Letter to the editor

Your tutorial on wireless local-area networks ["Networking with no strings attached," Federal Computer Week, Nov. 5] leads readers to believe that wireless LANs can be secured easily. Unfortunately, that's far from true.

So-called Wired Equivalent Privacy can be broken in minutes to hours, even using the 128-bit encryption option. Once broken, wireless networks can be used to steal network access, impersonate other computers on the wired network and attack other resources.

At a minimum, wireless LANs require a firewall between the wireless access point and the wired network, and encrypted communications on top of WEP, typically using a virtual private network with IP security protocols.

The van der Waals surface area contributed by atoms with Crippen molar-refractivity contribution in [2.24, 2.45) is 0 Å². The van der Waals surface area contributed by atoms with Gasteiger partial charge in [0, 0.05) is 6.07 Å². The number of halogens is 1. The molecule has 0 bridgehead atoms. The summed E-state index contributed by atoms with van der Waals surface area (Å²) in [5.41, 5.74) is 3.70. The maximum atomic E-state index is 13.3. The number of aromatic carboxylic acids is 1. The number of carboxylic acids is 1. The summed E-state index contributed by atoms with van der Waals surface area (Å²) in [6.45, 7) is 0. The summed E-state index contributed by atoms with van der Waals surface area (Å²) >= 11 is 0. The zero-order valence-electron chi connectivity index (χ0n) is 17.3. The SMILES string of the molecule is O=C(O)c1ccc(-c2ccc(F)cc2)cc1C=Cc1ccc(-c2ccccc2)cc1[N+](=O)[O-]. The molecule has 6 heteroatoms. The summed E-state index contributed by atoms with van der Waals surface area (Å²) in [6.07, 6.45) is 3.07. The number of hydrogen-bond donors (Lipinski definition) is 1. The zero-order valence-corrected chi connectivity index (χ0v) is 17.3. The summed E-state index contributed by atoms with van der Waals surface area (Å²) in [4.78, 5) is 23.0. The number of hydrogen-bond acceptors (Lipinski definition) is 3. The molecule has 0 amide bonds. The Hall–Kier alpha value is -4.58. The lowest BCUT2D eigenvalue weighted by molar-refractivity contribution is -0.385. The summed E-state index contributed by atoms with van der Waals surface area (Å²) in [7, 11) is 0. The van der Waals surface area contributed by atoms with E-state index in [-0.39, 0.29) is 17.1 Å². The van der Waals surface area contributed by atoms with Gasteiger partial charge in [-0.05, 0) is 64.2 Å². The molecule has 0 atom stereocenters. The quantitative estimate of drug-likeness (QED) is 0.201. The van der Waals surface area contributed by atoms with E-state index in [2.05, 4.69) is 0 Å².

Firewalls and VPNs significantly increase the cost of installing and operating a wireless LAN, and the VPN encryption will significantly reduce the throughput of the wireless LAN. The wireless LAN industry is scrambling to design a successor to WEP, and existing equipment might not be easily upgraded.

Please check security claims thoroughly before publishing information that could mislead your readers.

Rex Sanders
U.S. Geological Survey
Menlo Park, Calif.

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